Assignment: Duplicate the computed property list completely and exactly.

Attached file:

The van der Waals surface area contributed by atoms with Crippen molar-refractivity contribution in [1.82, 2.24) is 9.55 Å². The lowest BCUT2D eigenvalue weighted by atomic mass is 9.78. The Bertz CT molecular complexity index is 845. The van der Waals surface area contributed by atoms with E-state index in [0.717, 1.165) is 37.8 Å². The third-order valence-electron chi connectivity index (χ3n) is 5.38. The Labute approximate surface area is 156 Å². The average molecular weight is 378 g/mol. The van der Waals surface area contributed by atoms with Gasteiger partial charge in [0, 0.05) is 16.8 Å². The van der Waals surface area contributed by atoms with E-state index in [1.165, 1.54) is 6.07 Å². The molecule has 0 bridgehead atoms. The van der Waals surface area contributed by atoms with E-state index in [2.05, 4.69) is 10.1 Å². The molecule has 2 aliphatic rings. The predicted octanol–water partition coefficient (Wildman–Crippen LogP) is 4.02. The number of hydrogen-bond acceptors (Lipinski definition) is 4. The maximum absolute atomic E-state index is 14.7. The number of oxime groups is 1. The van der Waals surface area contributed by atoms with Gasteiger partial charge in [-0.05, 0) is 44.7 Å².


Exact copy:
The van der Waals surface area contributed by atoms with Crippen molar-refractivity contribution in [1.82, 2.24) is 9.55 Å². The lowest BCUT2D eigenvalue weighted by atomic mass is 9.78. The Bertz CT molecular complexity index is 845. The van der Waals surface area contributed by atoms with E-state index in [0.717, 1.165) is 37.8 Å². The third-order valence-electron chi connectivity index (χ3n) is 5.38. The Labute approximate surface area is 156 Å². The average molecular weight is 378 g/mol. The van der Waals surface area contributed by atoms with Gasteiger partial charge in [0, 0.05) is 16.8 Å². The van der Waals surface area contributed by atoms with E-state index in [1.165, 1.54) is 6.07 Å². The molecule has 0 bridgehead atoms. The van der Waals surface area contributed by atoms with E-state index in [2.05, 4.69) is 10.1 Å². The molecule has 2 aliphatic rings. The predicted octanol–water partition coefficient (Wildman–Crippen LogP) is 4.02. The number of hydrogen-bond acceptors (Lipinski definition) is 4. The maximum absolute atomic E-state index is 14.7. The number of oxime groups is 1. The van der Waals surface area contributed by atoms with Gasteiger partial charge in [-0.05, 0) is 44.7 Å².